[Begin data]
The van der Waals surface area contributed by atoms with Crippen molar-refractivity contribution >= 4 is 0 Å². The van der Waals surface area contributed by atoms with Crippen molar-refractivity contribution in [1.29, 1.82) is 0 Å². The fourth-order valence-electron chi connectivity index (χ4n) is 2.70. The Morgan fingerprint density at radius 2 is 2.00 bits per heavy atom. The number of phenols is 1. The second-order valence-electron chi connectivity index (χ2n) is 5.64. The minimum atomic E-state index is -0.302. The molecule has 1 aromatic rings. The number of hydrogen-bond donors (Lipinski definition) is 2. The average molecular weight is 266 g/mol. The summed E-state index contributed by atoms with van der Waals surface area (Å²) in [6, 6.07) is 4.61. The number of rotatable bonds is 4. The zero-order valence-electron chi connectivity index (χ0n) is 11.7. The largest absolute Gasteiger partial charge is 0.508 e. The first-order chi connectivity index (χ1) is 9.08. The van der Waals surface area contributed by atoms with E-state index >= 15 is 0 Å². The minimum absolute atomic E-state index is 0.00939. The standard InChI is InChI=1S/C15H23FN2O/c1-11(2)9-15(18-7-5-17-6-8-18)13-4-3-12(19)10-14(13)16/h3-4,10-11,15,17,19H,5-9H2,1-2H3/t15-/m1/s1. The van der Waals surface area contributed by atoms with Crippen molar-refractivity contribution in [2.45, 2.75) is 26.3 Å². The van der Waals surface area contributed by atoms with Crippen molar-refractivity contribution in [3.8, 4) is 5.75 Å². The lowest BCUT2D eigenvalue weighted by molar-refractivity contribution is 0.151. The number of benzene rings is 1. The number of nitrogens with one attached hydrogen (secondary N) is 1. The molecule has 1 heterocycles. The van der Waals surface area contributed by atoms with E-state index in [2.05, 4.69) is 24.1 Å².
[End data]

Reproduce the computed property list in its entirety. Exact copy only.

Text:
The van der Waals surface area contributed by atoms with Crippen molar-refractivity contribution >= 4 is 0 Å². The van der Waals surface area contributed by atoms with Crippen molar-refractivity contribution in [1.29, 1.82) is 0 Å². The fourth-order valence-electron chi connectivity index (χ4n) is 2.70. The Morgan fingerprint density at radius 2 is 2.00 bits per heavy atom. The number of phenols is 1. The second-order valence-electron chi connectivity index (χ2n) is 5.64. The minimum atomic E-state index is -0.302. The molecule has 1 aromatic rings. The number of hydrogen-bond donors (Lipinski definition) is 2. The average molecular weight is 266 g/mol. The summed E-state index contributed by atoms with van der Waals surface area (Å²) in [6, 6.07) is 4.61. The number of rotatable bonds is 4. The zero-order valence-electron chi connectivity index (χ0n) is 11.7. The largest absolute Gasteiger partial charge is 0.508 e. The first-order chi connectivity index (χ1) is 9.08. The van der Waals surface area contributed by atoms with E-state index >= 15 is 0 Å². The minimum absolute atomic E-state index is 0.00939. The standard InChI is InChI=1S/C15H23FN2O/c1-11(2)9-15(18-7-5-17-6-8-18)13-4-3-12(19)10-14(13)16/h3-4,10-11,15,17,19H,5-9H2,1-2H3/t15-/m1/s1. The van der Waals surface area contributed by atoms with Crippen molar-refractivity contribution in [2.45, 2.75) is 26.3 Å². The van der Waals surface area contributed by atoms with Crippen molar-refractivity contribution in [3.8, 4) is 5.75 Å². The lowest BCUT2D eigenvalue weighted by molar-refractivity contribution is 0.151. The number of benzene rings is 1. The number of nitrogens with one attached hydrogen (secondary N) is 1. The molecule has 1 heterocycles. The van der Waals surface area contributed by atoms with E-state index in [2.05, 4.69) is 24.1 Å².